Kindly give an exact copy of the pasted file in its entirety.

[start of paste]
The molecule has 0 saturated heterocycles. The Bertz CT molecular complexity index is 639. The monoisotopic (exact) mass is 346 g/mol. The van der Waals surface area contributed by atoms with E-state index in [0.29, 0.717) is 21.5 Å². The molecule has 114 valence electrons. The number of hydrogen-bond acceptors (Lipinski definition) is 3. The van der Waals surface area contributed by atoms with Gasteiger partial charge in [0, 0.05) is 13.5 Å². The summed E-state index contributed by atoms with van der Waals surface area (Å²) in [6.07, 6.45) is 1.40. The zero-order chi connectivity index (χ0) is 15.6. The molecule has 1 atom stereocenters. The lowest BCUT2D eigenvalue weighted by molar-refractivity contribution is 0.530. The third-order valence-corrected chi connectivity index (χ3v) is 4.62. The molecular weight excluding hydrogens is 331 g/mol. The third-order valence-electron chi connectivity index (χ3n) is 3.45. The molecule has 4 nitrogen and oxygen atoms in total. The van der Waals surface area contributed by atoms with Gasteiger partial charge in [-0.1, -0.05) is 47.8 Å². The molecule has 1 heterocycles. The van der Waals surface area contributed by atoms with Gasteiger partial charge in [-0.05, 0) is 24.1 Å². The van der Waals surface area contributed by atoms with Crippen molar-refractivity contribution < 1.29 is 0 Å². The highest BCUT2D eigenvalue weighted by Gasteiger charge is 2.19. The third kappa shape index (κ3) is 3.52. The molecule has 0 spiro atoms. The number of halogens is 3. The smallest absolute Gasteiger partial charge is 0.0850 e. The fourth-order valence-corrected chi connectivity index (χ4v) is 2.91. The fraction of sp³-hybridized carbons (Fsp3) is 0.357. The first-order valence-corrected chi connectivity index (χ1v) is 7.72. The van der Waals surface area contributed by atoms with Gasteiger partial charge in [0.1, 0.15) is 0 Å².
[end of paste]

The molecule has 0 saturated heterocycles. The Bertz CT molecular complexity index is 639. The monoisotopic (exact) mass is 346 g/mol. The van der Waals surface area contributed by atoms with E-state index in [0.29, 0.717) is 21.5 Å². The molecule has 114 valence electrons. The number of hydrogen-bond acceptors (Lipinski definition) is 3. The van der Waals surface area contributed by atoms with Gasteiger partial charge in [0, 0.05) is 13.5 Å². The summed E-state index contributed by atoms with van der Waals surface area (Å²) in [6.07, 6.45) is 1.40. The zero-order chi connectivity index (χ0) is 15.6. The molecule has 1 atom stereocenters. The lowest BCUT2D eigenvalue weighted by molar-refractivity contribution is 0.530. The third-order valence-corrected chi connectivity index (χ3v) is 4.62. The molecular weight excluding hydrogens is 331 g/mol. The third-order valence-electron chi connectivity index (χ3n) is 3.45. The molecule has 4 nitrogen and oxygen atoms in total. The van der Waals surface area contributed by atoms with Gasteiger partial charge in [-0.1, -0.05) is 47.8 Å². The molecule has 1 heterocycles. The van der Waals surface area contributed by atoms with Gasteiger partial charge in [-0.05, 0) is 24.1 Å². The van der Waals surface area contributed by atoms with Crippen molar-refractivity contribution < 1.29 is 0 Å². The highest BCUT2D eigenvalue weighted by Gasteiger charge is 2.19. The third kappa shape index (κ3) is 3.52. The molecule has 0 spiro atoms. The number of halogens is 3. The smallest absolute Gasteiger partial charge is 0.0850 e. The fourth-order valence-corrected chi connectivity index (χ4v) is 2.91. The fraction of sp³-hybridized carbons (Fsp3) is 0.357. The first-order valence-corrected chi connectivity index (χ1v) is 7.72. The van der Waals surface area contributed by atoms with Gasteiger partial charge in [0.1, 0.15) is 0 Å².